The first and second cam support structures 250 and 260 may be fabricated with any number of cross-sectional shapes such as, for example, elliptical, circular, polygonal, or other similar shapes provided they provide adequate structural support to the cam structures 230 and 240. In a preferred embodiment, the first and second cam support structures 250 and 260 are circular segments.

The first and second cam members, 150 and 170 respectively, may be fabricated from any number of conventional rigid materials such as, for example, metal, plastic, ceramic, composite, rubber, wooden or other similar materials. In a preferred embodiment, the first and second cam members 150 and 170 are fabricated from steel. The first and second cam members, 150 and 170 respectively, may be attached to the support plate 130 using any number of conventional fastenings methods such as, for example, mechanical fasteners, welding, brazing, adhesive bonding, or other similar joining methods. Alternatively, the first and second cam members, 150 and 170 respectively, may be formed integral to the support plate 130.

The rotating member support 160 provides support for the rotating member 120 and thereby permits the rotating member 120 to rotate about the rotating axis 290. The rotating member support 160 may comprise any number of conventional rotational supports such as, for example, a ball bearing, thrust bearing, journal bearing, or other similar bearing devices. The rotating member support 160 may be mounted onto the support plate 130, via an opening in the support plate 130, using any number of conventional attachment methods such as, for example, mechanical fasteners, welding, brazing, interference fit, adhesive bonds, or other similar methods. In a preferred embodiment, the rotating member support 160 comprises a bushing and shaft and is mounted onto the support plate 130 by interference fit. Alternatively, the rotating member support 160 may be manufactured as an integral part of the support plate 130.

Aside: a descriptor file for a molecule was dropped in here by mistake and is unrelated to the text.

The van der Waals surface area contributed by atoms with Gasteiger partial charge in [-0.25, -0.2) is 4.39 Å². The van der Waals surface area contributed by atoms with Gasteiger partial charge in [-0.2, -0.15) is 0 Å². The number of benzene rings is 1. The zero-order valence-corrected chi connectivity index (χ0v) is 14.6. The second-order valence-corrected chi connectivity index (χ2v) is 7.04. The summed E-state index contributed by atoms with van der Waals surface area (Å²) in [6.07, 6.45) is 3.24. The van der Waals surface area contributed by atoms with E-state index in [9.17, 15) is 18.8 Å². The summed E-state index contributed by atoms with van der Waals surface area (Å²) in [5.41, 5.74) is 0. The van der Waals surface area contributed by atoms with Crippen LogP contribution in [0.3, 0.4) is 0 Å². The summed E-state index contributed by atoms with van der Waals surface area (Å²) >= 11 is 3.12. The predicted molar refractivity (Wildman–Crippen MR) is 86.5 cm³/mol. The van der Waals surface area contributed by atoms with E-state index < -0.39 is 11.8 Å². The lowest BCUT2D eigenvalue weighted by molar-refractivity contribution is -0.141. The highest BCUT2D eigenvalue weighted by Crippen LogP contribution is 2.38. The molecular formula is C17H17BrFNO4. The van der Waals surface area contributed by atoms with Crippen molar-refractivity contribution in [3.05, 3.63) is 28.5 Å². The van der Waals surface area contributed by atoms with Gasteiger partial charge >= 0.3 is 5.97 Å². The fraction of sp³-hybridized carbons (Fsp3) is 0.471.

The support guide member 180 guides the tensile member 300 which is locked in position within the lifting sling 100 by the interaction of the rotating member 120 and the cam members 150 and 170. The support guide member 180 may comprise any number of conventional devices used for guiding tensile members such as, for example, pulleys, shafts, removable pins, or other similar devices. In a preferred embodiment, the support guide member comprises a removable pin. The support guide member 180 may be mounted onto the support plate 130, via an opening in the support plate 130, using any number of conventional attachment methods such as, for example, mechanical fasteners, welding, brazing, interference fit, adhesive bonds, or other similar methods. In a preferred embodiment, the support guide member 180 comprises a removable pin and is mounted onto the support plate 130 by conventional mechanical fasteners. Alternatively, the support guide member 180 may be manufactured as an integral part of the support plate 130.